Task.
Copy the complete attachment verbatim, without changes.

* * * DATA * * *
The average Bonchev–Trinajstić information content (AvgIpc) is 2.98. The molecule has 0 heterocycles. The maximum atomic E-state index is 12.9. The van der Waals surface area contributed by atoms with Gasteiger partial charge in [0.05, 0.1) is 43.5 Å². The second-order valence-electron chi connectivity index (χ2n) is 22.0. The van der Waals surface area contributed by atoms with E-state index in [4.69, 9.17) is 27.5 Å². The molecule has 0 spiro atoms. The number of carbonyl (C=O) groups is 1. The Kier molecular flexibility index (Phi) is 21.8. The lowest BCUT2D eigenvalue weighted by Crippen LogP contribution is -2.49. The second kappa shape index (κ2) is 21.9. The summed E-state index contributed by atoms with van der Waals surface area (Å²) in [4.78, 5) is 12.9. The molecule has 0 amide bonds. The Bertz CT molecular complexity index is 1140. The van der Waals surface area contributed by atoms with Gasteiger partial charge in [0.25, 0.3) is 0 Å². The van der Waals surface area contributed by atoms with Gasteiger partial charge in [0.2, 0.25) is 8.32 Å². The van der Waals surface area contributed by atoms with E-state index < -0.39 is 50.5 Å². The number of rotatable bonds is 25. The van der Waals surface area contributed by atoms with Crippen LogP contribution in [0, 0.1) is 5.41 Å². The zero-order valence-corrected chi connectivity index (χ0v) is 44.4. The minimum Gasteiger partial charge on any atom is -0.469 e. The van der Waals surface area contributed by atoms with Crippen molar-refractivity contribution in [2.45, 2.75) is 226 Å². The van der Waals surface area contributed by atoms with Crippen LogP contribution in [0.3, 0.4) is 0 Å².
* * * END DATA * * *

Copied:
The average Bonchev–Trinajstić information content (AvgIpc) is 2.98. The molecule has 0 heterocycles. The maximum atomic E-state index is 12.9. The van der Waals surface area contributed by atoms with Gasteiger partial charge in [0.05, 0.1) is 43.5 Å². The second-order valence-electron chi connectivity index (χ2n) is 22.0. The van der Waals surface area contributed by atoms with E-state index in [4.69, 9.17) is 27.5 Å². The molecule has 0 spiro atoms. The number of carbonyl (C=O) groups is 1. The Kier molecular flexibility index (Phi) is 21.8. The lowest BCUT2D eigenvalue weighted by Crippen LogP contribution is -2.49. The second kappa shape index (κ2) is 21.9. The summed E-state index contributed by atoms with van der Waals surface area (Å²) in [4.78, 5) is 12.9. The molecule has 0 amide bonds. The Bertz CT molecular complexity index is 1140. The van der Waals surface area contributed by atoms with Gasteiger partial charge in [0.25, 0.3) is 0 Å². The van der Waals surface area contributed by atoms with Gasteiger partial charge in [0.2, 0.25) is 8.32 Å². The van der Waals surface area contributed by atoms with E-state index < -0.39 is 50.5 Å². The number of rotatable bonds is 25. The van der Waals surface area contributed by atoms with Crippen LogP contribution in [0, 0.1) is 5.41 Å². The zero-order valence-corrected chi connectivity index (χ0v) is 44.4. The minimum Gasteiger partial charge on any atom is -0.469 e. The van der Waals surface area contributed by atoms with Crippen molar-refractivity contribution in [2.45, 2.75) is 226 Å². The van der Waals surface area contributed by atoms with Crippen LogP contribution in [0.3, 0.4) is 0 Å².